Morning dawned with an absence of cheerfulness; it seemed the seasons had reversed and winter was coming. From our high point, Eric squeezed up the badly flaring chimney, wearing out clothing while scraping for support. Once above this exhaustingly awkward place, there was a comfortable alcove for a belay. Continuing up the chimney, we examined several possibilities and finally chose a ramp leading left onto a ledge. This very exposed spot needed anchors, and here we found for the first time the problems we were to experience with bolts. Our large Dryvin bolts would not always tap in the full distance, and we were often forced to drill a new hole, using Rawl-drives when the expansion-type bolts did not work. All this meant additional work and experimentation, and the varying density of the rock added to our consternation. When we climbed the fourth major pitch, Eric used our entire stock of bongware in a deep, flaring crack. Placing each piton was an effort. Much of the climb here was overhanging, and while removing the iron, I found this pitch as awkward as any I had ever seen. Continuing from a special double-bolt anchor Eric had set up on the wall outside the crack, I climbed a quite difficult overhang and then scraped my way into a notch behind a pillar. This was to become the scene of our activities for some time. The wind shattered our spirits that afternoon, and as a standstorm raged below, we descended back to camp.
In the morning we merely climbed the first pitch, as the unreasonable weather brewed a special treat: sunlight filtered through swirling snowflakes. We had expected warm, sunny springtime. Instead, the wind howled and threatened to break off flakes above us. As we watched, small rocks flew out. We drove to town, as an afternoon consolation. It became apparent that we might only succeed by "waiting out” the weather.
A great windstorm robbed us of the next day, as sand blotted out most of the desert. Worse luck came the day after that, as a multi- hundred-pound chunk of rock broke off on the second prusik. Fortunately Eric was able to push himself away from the rock, but in the process he suffered a severely bruised elbow. We made a side-trip to Canyon de Chelly, in Arizona.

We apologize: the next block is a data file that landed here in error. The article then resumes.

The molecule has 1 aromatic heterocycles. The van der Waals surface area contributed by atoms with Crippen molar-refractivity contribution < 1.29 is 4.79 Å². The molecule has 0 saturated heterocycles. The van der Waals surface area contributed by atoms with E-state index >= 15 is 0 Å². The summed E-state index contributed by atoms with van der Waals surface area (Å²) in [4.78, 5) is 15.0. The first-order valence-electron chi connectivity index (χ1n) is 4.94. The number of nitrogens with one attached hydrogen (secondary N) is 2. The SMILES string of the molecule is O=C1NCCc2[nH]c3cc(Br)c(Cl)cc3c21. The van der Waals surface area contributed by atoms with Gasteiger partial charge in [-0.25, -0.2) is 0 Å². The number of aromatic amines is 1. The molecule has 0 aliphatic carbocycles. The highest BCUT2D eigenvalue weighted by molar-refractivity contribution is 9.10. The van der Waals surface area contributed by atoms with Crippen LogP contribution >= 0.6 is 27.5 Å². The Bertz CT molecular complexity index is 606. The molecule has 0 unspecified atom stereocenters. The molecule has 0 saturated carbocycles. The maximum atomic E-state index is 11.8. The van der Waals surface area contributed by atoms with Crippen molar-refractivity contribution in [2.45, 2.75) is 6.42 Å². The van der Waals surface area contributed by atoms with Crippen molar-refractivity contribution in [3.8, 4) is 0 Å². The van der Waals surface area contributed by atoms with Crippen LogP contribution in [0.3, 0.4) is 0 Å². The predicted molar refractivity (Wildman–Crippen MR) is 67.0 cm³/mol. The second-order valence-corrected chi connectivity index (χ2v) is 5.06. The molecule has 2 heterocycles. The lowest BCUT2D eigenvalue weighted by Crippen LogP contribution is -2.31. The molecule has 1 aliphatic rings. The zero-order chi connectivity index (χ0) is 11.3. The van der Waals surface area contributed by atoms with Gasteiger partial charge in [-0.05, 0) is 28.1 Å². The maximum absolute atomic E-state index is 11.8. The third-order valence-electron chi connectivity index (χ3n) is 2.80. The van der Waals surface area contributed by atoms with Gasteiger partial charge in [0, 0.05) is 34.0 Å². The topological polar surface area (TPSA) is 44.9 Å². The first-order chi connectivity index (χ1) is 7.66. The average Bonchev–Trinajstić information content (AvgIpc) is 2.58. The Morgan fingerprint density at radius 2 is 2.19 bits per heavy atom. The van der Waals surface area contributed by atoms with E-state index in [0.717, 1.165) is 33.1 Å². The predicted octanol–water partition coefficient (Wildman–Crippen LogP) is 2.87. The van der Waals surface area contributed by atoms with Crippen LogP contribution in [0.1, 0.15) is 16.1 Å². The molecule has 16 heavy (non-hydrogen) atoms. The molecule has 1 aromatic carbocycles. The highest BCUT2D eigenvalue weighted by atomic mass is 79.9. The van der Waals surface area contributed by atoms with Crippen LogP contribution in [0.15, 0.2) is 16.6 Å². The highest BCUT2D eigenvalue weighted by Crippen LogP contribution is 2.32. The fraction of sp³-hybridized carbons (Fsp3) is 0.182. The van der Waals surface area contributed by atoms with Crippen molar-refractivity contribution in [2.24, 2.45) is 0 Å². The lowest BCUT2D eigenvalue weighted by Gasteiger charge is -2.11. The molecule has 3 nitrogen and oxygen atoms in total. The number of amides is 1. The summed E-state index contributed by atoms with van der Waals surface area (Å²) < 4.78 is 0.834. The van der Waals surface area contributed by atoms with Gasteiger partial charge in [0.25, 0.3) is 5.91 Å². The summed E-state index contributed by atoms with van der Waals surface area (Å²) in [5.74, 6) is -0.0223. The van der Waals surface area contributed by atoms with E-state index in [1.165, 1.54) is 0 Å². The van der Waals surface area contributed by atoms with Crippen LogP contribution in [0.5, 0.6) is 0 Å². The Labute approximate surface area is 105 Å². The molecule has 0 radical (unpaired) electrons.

Although we wanted to do the climb continuously, the logistical problems, bad weather, sundry misfortunes, and finally the need for new participants forced us to use fixed ropes. Above the pillar progress was slow. The rock was flaky, rotten, with unremitting dirt in cracks. Pitons had to be driven over and over into incipient cracks, and scaly flakes of rock had to be chipped away as far as the arm could reach. The wind flew the hauling line out and jammed it behind flakes. Looking down, I could see the wind blasting Eric with sand pellets; only the complete absence of cheer made me feel better. After a pitch that required 27 pitons and 11 bolts, entirely vertical and overhanging, I reached a "bronco seat” that might serve as a semi-hanging belay. Though a nightmare to do so, I placed four bolts, which would serve both for the belay and the climb’s continuation. Apparently promising cracks proved barely usable; never had I seen a wall that required so much searching, trial and re-trial. Progress was worse than slow. While we rappelled, the inhuman wind blasted us so hard it would have been impossible to reach the lower anchor points if the ropes had not been tied in at the bottom.
A great storm swept snow over the Sierra Nevada and drenched the Southwest with rain. The white Carrizos Mountains to the west got even whiter. The cold froze and cracked our gallon water bottles at the tent. The wind bent the tentpole double. Fortunately we were near civilization and could obtain a steel pipe to serve as a new pole.
Fighting the elements was as much a problem as the climb itself, and took more of our time. The sixth pitch required only ten pitons but 28 bolts; mostly on an overhanging headwall. The hauling line floated out in space, bowed by the wind. Not only did we have the strain of overhanging bolting, piton trials, and tied-off knife blades, but the wind blew me back and forth as I stood in stirrups. A spare stirrup blew up behind and hit me on my hard hat. Our eyes were constantly full of blown sand, and the belayer had to keep out of sight to avoid falling rock, loosened by wind or hammer. Sick at heart, we quit for the time being, as Eric had to return to work.